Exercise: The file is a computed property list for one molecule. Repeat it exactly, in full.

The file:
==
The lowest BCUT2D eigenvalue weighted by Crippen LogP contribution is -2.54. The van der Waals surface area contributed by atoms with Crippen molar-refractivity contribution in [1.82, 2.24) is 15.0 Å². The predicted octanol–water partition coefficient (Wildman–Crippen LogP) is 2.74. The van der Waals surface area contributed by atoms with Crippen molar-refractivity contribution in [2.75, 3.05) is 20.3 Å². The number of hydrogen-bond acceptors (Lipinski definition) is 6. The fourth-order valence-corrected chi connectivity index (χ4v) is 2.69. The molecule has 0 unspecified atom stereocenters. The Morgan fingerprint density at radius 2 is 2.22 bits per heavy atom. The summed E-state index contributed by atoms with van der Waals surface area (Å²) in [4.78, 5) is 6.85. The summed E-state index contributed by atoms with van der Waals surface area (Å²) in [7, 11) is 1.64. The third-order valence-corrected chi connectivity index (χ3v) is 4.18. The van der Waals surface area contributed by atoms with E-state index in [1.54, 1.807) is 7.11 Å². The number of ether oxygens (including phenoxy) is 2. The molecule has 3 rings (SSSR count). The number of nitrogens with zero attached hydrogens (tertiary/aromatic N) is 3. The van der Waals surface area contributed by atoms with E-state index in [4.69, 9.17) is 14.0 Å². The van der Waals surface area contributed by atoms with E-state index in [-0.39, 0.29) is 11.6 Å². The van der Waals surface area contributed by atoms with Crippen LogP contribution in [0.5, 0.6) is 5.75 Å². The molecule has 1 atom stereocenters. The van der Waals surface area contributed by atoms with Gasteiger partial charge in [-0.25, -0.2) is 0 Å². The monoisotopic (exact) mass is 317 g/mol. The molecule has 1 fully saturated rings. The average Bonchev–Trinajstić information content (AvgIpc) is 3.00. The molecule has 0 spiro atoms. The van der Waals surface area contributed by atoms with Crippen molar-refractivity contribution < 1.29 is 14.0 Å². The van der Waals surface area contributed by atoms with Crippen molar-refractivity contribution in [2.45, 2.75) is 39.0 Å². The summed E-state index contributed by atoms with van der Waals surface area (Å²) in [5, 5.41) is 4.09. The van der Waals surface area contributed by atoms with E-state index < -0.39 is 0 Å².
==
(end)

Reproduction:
The lowest BCUT2D eigenvalue weighted by Crippen LogP contribution is -2.54. The van der Waals surface area contributed by atoms with Crippen molar-refractivity contribution in [1.82, 2.24) is 15.0 Å². The predicted octanol–water partition coefficient (Wildman–Crippen LogP) is 2.74. The van der Waals surface area contributed by atoms with Crippen molar-refractivity contribution in [2.75, 3.05) is 20.3 Å². The number of hydrogen-bond acceptors (Lipinski definition) is 6. The fourth-order valence-corrected chi connectivity index (χ4v) is 2.69. The molecule has 0 unspecified atom stereocenters. The Morgan fingerprint density at radius 2 is 2.22 bits per heavy atom. The summed E-state index contributed by atoms with van der Waals surface area (Å²) in [4.78, 5) is 6.85. The summed E-state index contributed by atoms with van der Waals surface area (Å²) in [7, 11) is 1.64. The third-order valence-corrected chi connectivity index (χ3v) is 4.18. The van der Waals surface area contributed by atoms with E-state index in [1.54, 1.807) is 7.11 Å². The number of ether oxygens (including phenoxy) is 2. The molecule has 3 rings (SSSR count). The number of nitrogens with zero attached hydrogens (tertiary/aromatic N) is 3. The van der Waals surface area contributed by atoms with E-state index in [4.69, 9.17) is 14.0 Å². The van der Waals surface area contributed by atoms with E-state index in [-0.39, 0.29) is 11.6 Å². The van der Waals surface area contributed by atoms with Crippen LogP contribution in [0.5, 0.6) is 5.75 Å². The molecule has 1 atom stereocenters. The van der Waals surface area contributed by atoms with Gasteiger partial charge in [-0.25, -0.2) is 0 Å². The monoisotopic (exact) mass is 317 g/mol. The molecule has 1 fully saturated rings. The average Bonchev–Trinajstić information content (AvgIpc) is 3.00. The molecule has 0 spiro atoms. The van der Waals surface area contributed by atoms with Crippen molar-refractivity contribution < 1.29 is 14.0 Å². The van der Waals surface area contributed by atoms with Crippen molar-refractivity contribution in [2.45, 2.75) is 39.0 Å². The summed E-state index contributed by atoms with van der Waals surface area (Å²) in [5, 5.41) is 4.09. The van der Waals surface area contributed by atoms with E-state index < -0.39 is 0 Å².